Oct 27, 2016  Düsseldorf / Germany

Theme week: Sustainable packaging

Revving up recycling

Our customers have high expectations of our adhesives – and this requires packaging that protects the product and ensures highest level of performance. How do packaging developers design packaging that meet these expectations while also driving progress toward sustainability? Matthias Schäfer, Global Manufacturing Engineer Packaging Equipment, Technology & Sustainability from the business unit Adhesive Technologies at Henkel, gives insights on the topic.

Metylan Objektkleister

The container for the popular object paste now has a more sustainable profile thanks to its use of recycled material.

Can you name an example from recent years of how packaging has been made more sustainable?
One example for the German market is the Metylan Object Paste (Metylan Objektkleister) in which the packaging is made of 50 percent recycled material and 50 percent regrinded resin. We are now preparing the rollout of this material to other specific products together with one of our turnkey packaging suppliers.

What major developments have there been in the packaging industry in the last 15 years?
Sustainability first became a big topic for the packaging industry in the early 1990s. At that time, the circular economy concept, a model in which resources are used in a continuous cycle, was becoming well known, and laws regarding packaging – as well as recycling – were being introduced. These changes led to the first wave of adjustments and optimizations that aimed to create more environmentally-friendly packaging. And since the 2000s, there has been an even stronger focus on sustainability.

What challenges does sustainability present for packaging developers?
We have to consider the entire value chain, because adjusting one element may have an unexpected impact further down the line. There are technical challenges as well. Using different packaging materials can trigger a reaction that causes the adhesive to harden. Similarly, thinner packaging walls can reduce the lifespan of the product in some cases, which is a problem when it comes to products that you use only occasionally over a long period of time. Even when a recycled material passes tests and can be used without any complications, it could still be non-viable if there isn’t an adequate supply of the material available in the market.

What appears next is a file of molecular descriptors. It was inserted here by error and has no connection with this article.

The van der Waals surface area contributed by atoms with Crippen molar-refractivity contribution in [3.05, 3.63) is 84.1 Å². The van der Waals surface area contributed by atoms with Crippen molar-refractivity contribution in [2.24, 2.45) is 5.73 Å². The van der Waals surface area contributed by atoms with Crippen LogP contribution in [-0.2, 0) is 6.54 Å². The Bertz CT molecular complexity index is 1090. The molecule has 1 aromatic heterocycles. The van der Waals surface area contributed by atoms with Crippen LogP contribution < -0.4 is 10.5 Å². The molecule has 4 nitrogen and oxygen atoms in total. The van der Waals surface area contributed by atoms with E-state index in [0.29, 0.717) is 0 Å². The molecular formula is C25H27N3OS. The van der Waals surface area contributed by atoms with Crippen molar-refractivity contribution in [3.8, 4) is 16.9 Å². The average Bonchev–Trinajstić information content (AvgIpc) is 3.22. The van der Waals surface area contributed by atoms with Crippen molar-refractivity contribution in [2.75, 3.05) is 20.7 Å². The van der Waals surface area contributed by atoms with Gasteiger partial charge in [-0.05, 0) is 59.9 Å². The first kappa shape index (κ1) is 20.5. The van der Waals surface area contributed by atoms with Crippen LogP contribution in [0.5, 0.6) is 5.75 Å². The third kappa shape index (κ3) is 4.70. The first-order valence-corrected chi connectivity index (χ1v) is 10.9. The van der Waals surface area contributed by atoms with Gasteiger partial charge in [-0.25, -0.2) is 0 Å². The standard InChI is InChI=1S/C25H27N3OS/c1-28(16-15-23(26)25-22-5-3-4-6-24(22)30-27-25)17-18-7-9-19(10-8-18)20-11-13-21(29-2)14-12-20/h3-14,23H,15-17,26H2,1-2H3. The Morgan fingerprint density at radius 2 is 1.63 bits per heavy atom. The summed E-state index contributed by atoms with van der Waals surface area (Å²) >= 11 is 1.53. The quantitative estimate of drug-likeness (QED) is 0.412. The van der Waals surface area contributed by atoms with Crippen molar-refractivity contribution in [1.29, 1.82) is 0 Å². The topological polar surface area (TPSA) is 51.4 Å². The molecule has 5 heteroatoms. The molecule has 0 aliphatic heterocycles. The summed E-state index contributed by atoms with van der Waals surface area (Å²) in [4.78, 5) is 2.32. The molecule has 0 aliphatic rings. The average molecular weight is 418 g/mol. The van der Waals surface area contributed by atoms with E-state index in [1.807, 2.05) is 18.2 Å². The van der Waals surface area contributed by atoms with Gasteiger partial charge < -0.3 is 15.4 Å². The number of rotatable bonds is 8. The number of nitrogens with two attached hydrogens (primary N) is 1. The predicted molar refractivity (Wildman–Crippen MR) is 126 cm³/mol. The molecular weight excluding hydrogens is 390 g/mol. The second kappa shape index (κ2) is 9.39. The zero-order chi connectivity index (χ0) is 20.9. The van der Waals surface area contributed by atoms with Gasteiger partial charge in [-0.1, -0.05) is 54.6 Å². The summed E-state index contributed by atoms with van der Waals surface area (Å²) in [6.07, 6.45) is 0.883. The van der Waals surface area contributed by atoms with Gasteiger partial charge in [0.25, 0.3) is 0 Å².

What about your process: How long does it take to turn an idea into a product on the shelf?
Depending on type and scope of the change, for an innovation that requires new equipment like injection molds or machines, you can expect a project timeline of about 24 months. Research & Development and a number of operational teams are all involved in the process. Working together with external suppliers is crucial. They play a major role in introducing new materials and optimizing production processes for packaging. Through close cooperation with suppliers, we are able to ensure access to the newest breakthrough technologies.

How do you expect the packaging industry to change in the coming years?
I expect a greater prevalence of highly automated technology for production and bottling, more Smart Packaging and a stronger focus on sustainability. I also think there will be further adaptations to the changes in our society.

Revving up recycling efforts

Recycling empty anaerobic adhesive bottles is a challenge: Small amounts of glue stay stuck to the insides of empty bottles, which means the bottles cannot be processed by normal recycling systems. But now, Loctite North America has teamed up with recycling innovator TerraCycle to become the first adhesive company to offer industrial customers a recycling solution for anaerobic adhesive packaging.

You can find out more about the North American program in the video on YouTube.